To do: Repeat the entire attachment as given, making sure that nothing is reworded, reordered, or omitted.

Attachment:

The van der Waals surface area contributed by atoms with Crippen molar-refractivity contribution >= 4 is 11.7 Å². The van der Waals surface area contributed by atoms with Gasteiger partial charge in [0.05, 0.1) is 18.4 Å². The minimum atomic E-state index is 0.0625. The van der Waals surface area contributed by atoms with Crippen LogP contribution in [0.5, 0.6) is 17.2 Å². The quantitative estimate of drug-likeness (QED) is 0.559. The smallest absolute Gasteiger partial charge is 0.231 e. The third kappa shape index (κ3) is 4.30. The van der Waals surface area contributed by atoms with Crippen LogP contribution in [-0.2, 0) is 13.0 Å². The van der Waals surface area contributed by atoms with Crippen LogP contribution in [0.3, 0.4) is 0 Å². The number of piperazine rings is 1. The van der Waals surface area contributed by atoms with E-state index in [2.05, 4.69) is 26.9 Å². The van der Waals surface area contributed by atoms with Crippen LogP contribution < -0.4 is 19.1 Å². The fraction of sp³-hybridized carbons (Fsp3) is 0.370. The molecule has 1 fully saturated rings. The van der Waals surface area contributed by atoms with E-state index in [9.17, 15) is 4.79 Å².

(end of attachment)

The van der Waals surface area contributed by atoms with Crippen molar-refractivity contribution >= 4 is 11.7 Å². The van der Waals surface area contributed by atoms with Gasteiger partial charge in [0.05, 0.1) is 18.4 Å². The minimum atomic E-state index is 0.0625. The van der Waals surface area contributed by atoms with Crippen LogP contribution in [0.5, 0.6) is 17.2 Å². The quantitative estimate of drug-likeness (QED) is 0.559. The smallest absolute Gasteiger partial charge is 0.231 e. The third kappa shape index (κ3) is 4.30. The van der Waals surface area contributed by atoms with Crippen LogP contribution in [-0.2, 0) is 13.0 Å². The van der Waals surface area contributed by atoms with Crippen LogP contribution in [0.3, 0.4) is 0 Å². The number of piperazine rings is 1. The van der Waals surface area contributed by atoms with E-state index in [2.05, 4.69) is 26.9 Å². The van der Waals surface area contributed by atoms with Crippen LogP contribution < -0.4 is 19.1 Å². The fraction of sp³-hybridized carbons (Fsp3) is 0.370. The molecule has 1 fully saturated rings. The van der Waals surface area contributed by atoms with E-state index in [9.17, 15) is 4.79 Å².